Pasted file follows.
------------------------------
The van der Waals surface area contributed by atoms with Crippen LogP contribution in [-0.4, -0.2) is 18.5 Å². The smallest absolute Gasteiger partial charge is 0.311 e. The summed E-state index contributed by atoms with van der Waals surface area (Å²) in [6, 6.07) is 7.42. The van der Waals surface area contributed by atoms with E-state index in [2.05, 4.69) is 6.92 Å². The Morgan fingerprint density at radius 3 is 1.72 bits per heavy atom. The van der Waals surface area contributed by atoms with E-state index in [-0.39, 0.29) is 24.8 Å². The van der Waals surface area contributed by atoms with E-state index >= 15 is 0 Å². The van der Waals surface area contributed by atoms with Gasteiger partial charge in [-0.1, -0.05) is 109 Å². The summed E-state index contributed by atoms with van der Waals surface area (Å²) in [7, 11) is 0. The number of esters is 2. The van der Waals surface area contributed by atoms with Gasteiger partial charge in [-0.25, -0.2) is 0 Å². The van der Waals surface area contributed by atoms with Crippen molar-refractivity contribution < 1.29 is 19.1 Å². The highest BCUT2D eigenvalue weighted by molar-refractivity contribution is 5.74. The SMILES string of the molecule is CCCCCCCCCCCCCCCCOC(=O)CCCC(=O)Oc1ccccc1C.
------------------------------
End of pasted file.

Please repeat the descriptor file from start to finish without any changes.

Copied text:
The van der Waals surface area contributed by atoms with Crippen LogP contribution in [-0.4, -0.2) is 18.5 Å². The smallest absolute Gasteiger partial charge is 0.311 e. The summed E-state index contributed by atoms with van der Waals surface area (Å²) in [6, 6.07) is 7.42. The van der Waals surface area contributed by atoms with E-state index in [2.05, 4.69) is 6.92 Å². The Morgan fingerprint density at radius 3 is 1.72 bits per heavy atom. The van der Waals surface area contributed by atoms with E-state index in [-0.39, 0.29) is 24.8 Å². The van der Waals surface area contributed by atoms with E-state index >= 15 is 0 Å². The van der Waals surface area contributed by atoms with Gasteiger partial charge in [-0.1, -0.05) is 109 Å². The summed E-state index contributed by atoms with van der Waals surface area (Å²) in [7, 11) is 0. The number of esters is 2. The van der Waals surface area contributed by atoms with Gasteiger partial charge in [-0.25, -0.2) is 0 Å². The van der Waals surface area contributed by atoms with Crippen molar-refractivity contribution < 1.29 is 19.1 Å². The highest BCUT2D eigenvalue weighted by molar-refractivity contribution is 5.74. The SMILES string of the molecule is CCCCCCCCCCCCCCCCOC(=O)CCCC(=O)Oc1ccccc1C.